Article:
Archive for February 13th, 2017

Barker, D.
Ninjas, zombies and nervous wrecks? Academics in the neoliberal world of physical education and sport pedagogy
(2017) Sport, Education and Society, 22 (1), pp. 87-104.

DOI: 10.1080/13573322.2016.1195360

Scholars have drawn some damning conclusions on the current state of the academy. They argue that neoliberal developments such as corporatization and privatization are undermining research and teaching quality, disrupting social relations and impacting negatively on the health and well-being of academic staff. Academia is, according to these scholars, coming to be peopled by hypercompetitive and combative ‘ninjas’, cynical and unmotivated ‘zombies’ and jaded and anxious ‘nervous wrecks’. Against this negative depiction of academics, the aim of this paper is to provide an illustration of an alternative identity that is formed and performed within the field of physical education and sport pedagogy (PESP). This illustration is achieved through the presentation and analysis of an account that shows some of the individuals inhabiting the world of PESP. The account is based on autoethnographic research and relies largely on reported speech and reflective notes to build a description of the author, in the early stages of mid-career, working with his colleagues to write a section of this paper. A Foucauldian framework that includes the concepts of governmentality and care of the self is employed to consider how the author becomes a neoliberal subject with some possibilities for resisting technologies of power. The paper is concluded with reflections on the process of resisting and the significance of local socio-political contexts as issues for further discussion. © 2016 Informa UK Limited, trading as Taylor & Francis Group.

Author Keywords
Academia; Autoethnography; Foucault; Neoliberal; Physical education; Sport pedagogy

Index Keywords
career, human, human experiment, identity, male, pedagogics, speech, sport


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Foucault and Animals (2016)

foucault-animalsFoucault and Animals
Edited by Matthew Chrulew and Dinesh Joseph Wadiwel, Brill, 2016

Foucault and Animals is the first collection of its kind to explore the relevance of Michel Foucault’s thought for the question of the animal. Chrulew and Wadiwel bring together essays from emerging and established scholars that illuminate the place of animals and animality within Foucault’s texts, and open up his highly influential range of concepts and methods to different domains of human-animal relations including experimentation, training, zoological gardens, pet-keeping, agriculture, and consumption. Touching on themes such as madness and discourse, power and biopolitics, government and ethics, and sexuality and friendship, the volume takes the fields of Foucault studies and human-animal studies into promising new directions.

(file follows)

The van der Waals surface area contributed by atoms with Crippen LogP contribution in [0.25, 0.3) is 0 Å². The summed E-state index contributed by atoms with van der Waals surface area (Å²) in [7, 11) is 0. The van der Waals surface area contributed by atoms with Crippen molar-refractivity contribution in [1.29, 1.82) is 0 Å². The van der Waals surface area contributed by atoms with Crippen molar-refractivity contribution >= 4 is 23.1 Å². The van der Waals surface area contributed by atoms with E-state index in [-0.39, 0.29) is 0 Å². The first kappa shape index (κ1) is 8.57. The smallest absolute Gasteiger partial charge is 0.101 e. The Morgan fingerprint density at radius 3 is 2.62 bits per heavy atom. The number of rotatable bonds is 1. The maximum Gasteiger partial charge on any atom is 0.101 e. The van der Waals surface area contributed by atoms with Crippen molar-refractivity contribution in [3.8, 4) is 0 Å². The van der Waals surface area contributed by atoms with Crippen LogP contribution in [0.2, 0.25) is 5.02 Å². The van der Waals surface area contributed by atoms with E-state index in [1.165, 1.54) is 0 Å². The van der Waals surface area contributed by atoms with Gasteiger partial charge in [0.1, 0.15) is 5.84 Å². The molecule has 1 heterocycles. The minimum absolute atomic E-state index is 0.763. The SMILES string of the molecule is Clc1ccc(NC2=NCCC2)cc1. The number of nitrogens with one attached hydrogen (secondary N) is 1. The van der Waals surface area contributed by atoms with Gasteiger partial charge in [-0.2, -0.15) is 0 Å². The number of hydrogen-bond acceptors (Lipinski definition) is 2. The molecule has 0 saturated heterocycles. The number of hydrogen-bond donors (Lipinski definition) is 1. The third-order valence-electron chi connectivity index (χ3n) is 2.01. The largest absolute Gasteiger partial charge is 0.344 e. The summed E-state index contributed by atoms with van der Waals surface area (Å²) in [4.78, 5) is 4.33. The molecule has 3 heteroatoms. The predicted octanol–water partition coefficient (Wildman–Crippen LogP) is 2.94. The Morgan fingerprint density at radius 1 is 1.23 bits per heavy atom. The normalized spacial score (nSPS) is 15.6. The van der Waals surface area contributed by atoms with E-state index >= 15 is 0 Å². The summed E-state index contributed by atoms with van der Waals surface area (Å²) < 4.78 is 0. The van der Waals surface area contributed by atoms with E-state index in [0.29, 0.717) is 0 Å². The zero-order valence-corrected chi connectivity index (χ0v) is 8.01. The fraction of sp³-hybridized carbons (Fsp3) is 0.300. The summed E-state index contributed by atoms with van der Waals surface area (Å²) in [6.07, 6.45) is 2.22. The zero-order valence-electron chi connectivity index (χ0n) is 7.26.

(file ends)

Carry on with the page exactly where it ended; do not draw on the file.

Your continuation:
Biographical note
Matthew Chrulew, Ph.D. (2011) is a research fellow in the School of Media, Culture and Creative Arts and the Centre for Culture and Technology at Curtin University. His essays have appeared in Angelaki, SubStance, New Formations, Foucault Studies and elsewhere.

Dinesh Joseph Wadiwel, Ph.D. (2006) is a Lecturer in Human rights and Socio-Legal Studies at The University of Sydney. He is author of the monograph The War against Animals (Brill, 2015).

Table of contents
List of Contributors
Editor’s Introduction: Foucault and Animals, Matthew Chrulew and Dinesh Joseph Wadiwel

Part One: Discourse and Madness
1. Terminal Truths: Foucault’s Animals and the Mask of the Beast, Joseph Pugliese
2. Chinese Dogs and French Scapegoats: An Essay in Zoonomastics, Claire Huot
3. Violence and Animality: An Investigation of Absolute Freedom in Foucault’s History of Madness, Leonard Lawlor
4. The Order of Things: The Human Sciences are the Event of Animality, Saïd Chebili.
(Translated by Matthew Chrulew and Jeffrey Bussolini)

Part Two: Power and Discipline
5. “Taming the wild profusion of existing things”: A Study of Foucault, Power, and Human/Animal Relationships, Clare Palmer
6. Dressage: Training the Equine Body , Natalie Corinne Hansen
7. Foucault’s Menagerie: Cock Fighting, Bear Baiting, and the Genealogy of Human-Animal Power, Alex Mackintosh

Part Three: Science and Biopolitics
8. The Birth of the Laboratory Animal: Biopolitics, Animal Experimentation, and Animal Wellbeing, Robert G. W. Kirk
9. Animals as Biopolitical Subjects, Matthew Chrulew
10. Biopower, Heterogeneous Biosocial Collectivities and Domestic Livestock Breeding, Lewis Holloway and Carol Morris

Part Four: Government and Ethics
11. Apum Ordines: Of Bees and Government, Craig McFarlane
12. Animal Friendship as a Way of Life: Sexuality, Petting and Interspecies Companionship, Dinesh Joseph Wadiwel
13. Foucault and the Ethics of Eating, Chloë Taylor
Afterword, Paul Patton

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